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Protein

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FIGURE 26.01 Denaturation of Protein by SDS

(A) The structure of SDS is amphipathic, that is, the long hydrocarbon tail is hydrophobic and the sulfate is hydrophilic. (B) The first step to separate a mixture of proteins by size is to boil the sample. Boiling proteins in a solution of SDS destroys the tertiary structure of the protein. The hydrophobic portion of SDS coats the polypeptide backbone and prevents the protein from refolding. The hydrophilic group of SDS keeps the protein soluble in water, and the negative charges repel each other, which also helps to keep the protein from refolding. The result is an unfolded protein with a net negative charge that is proportional to its molecular weight.

approach. Generic methods for purification of proteins rely on attaching the same tag molecule (e.g., His-tag, FLAG or GST) to many different proteins and then binding the tag.

When proteins are separated by size using gel electrophoresis, they are first denatured and coated with negatively charged detergent molecules.

Gel Electrophoresis of Proteins

Because nucleic acids are all negatively charged they all move towards the positive electrode during electrophoresis (Ch. 21). However, proteins are not so convenient. Some of the amino acids from which proteins are built have a positive charge, some have a negative charge, and most are neutral. So, depending on its overall amino acid composition, a protein may be positive, negative or neutral.

If a mixture of native (i.e. non-denatured) proteins is run on a gel, some move towards the positive electrode, others towards the negative electrode whereas neutral proteins scarcely move at all. Consequently, the samples are usually started in the middle of the gel, rather than at the end. This is referred to a native protein elec-trophoresis and is sometimes used to purify proteins without inactivating them. After running, the gel is stained with reagents specific to the protein of interest. For example, an enzyme that gives a colored product may be located in this manner.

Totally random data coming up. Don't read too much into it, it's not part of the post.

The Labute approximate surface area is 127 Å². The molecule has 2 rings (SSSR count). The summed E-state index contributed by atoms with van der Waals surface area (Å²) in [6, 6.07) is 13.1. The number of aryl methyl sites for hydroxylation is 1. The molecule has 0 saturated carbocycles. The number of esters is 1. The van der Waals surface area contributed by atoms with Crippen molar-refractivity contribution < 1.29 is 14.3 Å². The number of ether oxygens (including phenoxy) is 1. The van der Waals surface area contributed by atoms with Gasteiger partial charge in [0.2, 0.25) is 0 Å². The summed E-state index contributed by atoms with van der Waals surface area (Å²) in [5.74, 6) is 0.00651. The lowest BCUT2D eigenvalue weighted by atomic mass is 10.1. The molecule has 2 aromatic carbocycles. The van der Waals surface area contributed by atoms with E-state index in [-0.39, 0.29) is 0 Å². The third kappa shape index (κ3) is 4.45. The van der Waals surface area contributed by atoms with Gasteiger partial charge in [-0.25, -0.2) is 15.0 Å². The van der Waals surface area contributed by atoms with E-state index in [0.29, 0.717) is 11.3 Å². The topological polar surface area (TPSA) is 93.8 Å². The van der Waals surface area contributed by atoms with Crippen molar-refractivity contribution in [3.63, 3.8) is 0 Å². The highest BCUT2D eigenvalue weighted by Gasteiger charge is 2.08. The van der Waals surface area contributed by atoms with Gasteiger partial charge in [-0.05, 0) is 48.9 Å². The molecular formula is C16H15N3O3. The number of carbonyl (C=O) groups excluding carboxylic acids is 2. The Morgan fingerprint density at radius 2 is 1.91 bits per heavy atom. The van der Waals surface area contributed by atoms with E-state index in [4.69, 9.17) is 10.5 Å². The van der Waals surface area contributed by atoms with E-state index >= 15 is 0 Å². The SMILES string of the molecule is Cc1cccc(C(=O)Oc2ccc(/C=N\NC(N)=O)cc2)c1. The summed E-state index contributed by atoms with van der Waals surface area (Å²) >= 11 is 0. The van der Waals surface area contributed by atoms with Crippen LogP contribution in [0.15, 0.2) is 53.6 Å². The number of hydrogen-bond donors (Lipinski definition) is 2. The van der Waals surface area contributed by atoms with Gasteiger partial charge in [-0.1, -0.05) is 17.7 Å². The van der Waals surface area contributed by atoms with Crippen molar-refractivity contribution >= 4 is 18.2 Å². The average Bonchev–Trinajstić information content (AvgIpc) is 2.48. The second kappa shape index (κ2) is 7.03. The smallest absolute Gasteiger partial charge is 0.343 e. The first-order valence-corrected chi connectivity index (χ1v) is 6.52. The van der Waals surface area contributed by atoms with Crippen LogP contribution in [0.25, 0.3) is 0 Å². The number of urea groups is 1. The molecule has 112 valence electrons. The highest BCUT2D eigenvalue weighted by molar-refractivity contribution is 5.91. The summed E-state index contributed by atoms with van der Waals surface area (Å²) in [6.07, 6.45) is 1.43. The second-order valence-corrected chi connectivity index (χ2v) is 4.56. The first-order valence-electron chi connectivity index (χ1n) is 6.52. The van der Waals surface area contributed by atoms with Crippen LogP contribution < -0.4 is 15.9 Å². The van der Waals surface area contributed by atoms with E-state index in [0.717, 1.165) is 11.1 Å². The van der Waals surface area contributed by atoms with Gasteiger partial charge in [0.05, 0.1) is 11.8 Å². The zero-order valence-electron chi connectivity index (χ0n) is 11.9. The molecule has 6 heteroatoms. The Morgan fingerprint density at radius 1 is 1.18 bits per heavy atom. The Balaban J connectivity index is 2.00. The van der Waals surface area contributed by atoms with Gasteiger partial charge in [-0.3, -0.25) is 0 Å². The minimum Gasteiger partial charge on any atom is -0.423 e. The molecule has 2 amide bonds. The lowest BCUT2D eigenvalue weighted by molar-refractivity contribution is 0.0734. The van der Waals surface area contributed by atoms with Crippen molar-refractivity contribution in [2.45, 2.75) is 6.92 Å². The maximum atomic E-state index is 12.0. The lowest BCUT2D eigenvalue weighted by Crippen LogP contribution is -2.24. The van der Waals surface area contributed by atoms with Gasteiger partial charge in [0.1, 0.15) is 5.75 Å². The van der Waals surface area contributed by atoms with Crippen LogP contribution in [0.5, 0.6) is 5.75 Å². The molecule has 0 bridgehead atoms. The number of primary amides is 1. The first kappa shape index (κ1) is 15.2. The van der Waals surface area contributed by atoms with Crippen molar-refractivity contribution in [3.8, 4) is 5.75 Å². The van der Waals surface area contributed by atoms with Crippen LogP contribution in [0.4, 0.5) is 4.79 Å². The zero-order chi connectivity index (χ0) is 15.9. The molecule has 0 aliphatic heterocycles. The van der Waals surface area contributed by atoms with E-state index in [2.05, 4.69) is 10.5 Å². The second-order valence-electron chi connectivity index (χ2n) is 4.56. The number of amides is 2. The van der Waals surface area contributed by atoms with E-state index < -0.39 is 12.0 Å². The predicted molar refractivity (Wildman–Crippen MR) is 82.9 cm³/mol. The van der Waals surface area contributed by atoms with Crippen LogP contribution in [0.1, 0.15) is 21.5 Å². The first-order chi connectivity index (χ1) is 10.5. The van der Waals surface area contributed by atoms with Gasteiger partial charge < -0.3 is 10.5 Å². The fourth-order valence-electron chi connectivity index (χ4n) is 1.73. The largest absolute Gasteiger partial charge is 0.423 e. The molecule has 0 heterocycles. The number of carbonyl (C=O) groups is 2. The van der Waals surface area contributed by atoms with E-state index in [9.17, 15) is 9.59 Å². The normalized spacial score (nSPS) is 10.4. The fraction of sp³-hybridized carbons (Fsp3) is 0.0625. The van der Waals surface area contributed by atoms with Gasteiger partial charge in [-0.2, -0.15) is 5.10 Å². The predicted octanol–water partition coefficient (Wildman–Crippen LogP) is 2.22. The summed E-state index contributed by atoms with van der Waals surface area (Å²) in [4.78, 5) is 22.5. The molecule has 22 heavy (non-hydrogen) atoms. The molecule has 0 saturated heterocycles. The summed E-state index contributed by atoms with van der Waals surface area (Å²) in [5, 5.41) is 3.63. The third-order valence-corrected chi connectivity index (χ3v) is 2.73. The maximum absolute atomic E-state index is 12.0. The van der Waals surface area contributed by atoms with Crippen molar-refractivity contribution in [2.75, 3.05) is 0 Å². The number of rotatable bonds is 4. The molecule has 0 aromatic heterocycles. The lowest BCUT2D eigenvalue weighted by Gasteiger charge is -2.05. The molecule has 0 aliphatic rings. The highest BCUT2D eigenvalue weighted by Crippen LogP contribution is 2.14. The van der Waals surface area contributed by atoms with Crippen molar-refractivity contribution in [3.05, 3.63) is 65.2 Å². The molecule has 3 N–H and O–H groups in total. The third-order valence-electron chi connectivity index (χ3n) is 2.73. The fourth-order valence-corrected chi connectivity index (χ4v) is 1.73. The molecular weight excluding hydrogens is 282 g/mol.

To separate proteins on the basis of molecular weight, they are first boiled in a solution of the detergent sodium dodecyl sulfate (SDS). Boiling in detergent destroys the folded 3-D structure of the protein; that is, the protein is denatured. The SDS molecule has a hydrophobic tail with a negative charge at the end. The tail wraps around the backbone of the protein and the negative charge dangles in the water. The protein is unrolled and covered from head to toe with SDS molecules, which give it an overall negative charge (Fig. 26.01). In addition, the disulfide bonds that help maintain the tertiary structure of some proteins and/or hold protein subunits together must be disrupted for proper denaturation. This is done by adding small sulfhydryl reagents, usually b-mercaptoethanol (HS—CH2CH2OH):

sodium dodecyl sulfate (SDS) Detergent used to unfold proteins and cover them with negative charges for electrophoresis

SDS treated protein samples

Gel slab of polyacrylamide

SDS treated protein samples

Gel slab of polyacrylamide

Apply power

FIGURE 26.02 SDS Polyacrylamide Gel Electrophoresis

Apply power

Larger proteins (slow moving)

Smaller proteins (fast moving)

Larger proteins (slow moving)

Smaller proteins (fast moving)

FIGURE 26.02 SDS Polyacrylamide Gel Electrophoresis

Proteins treated with SDS can be separated by size using gel electrophoresis. Since all the proteins have a net negative charge, the proteins are repelled by the negative cathode and attracted to the positive anode. As the proteins move toward the anode, the polyacrylamide meshwork obstructs and slows the larger proteins but allows the smaller proteins to move faster. In consequence, the distance traveled in a given time is proportional to the log of the molecular weight. After separation, the proteins are visualized with a dye such as Coomassie blue or a silver compound.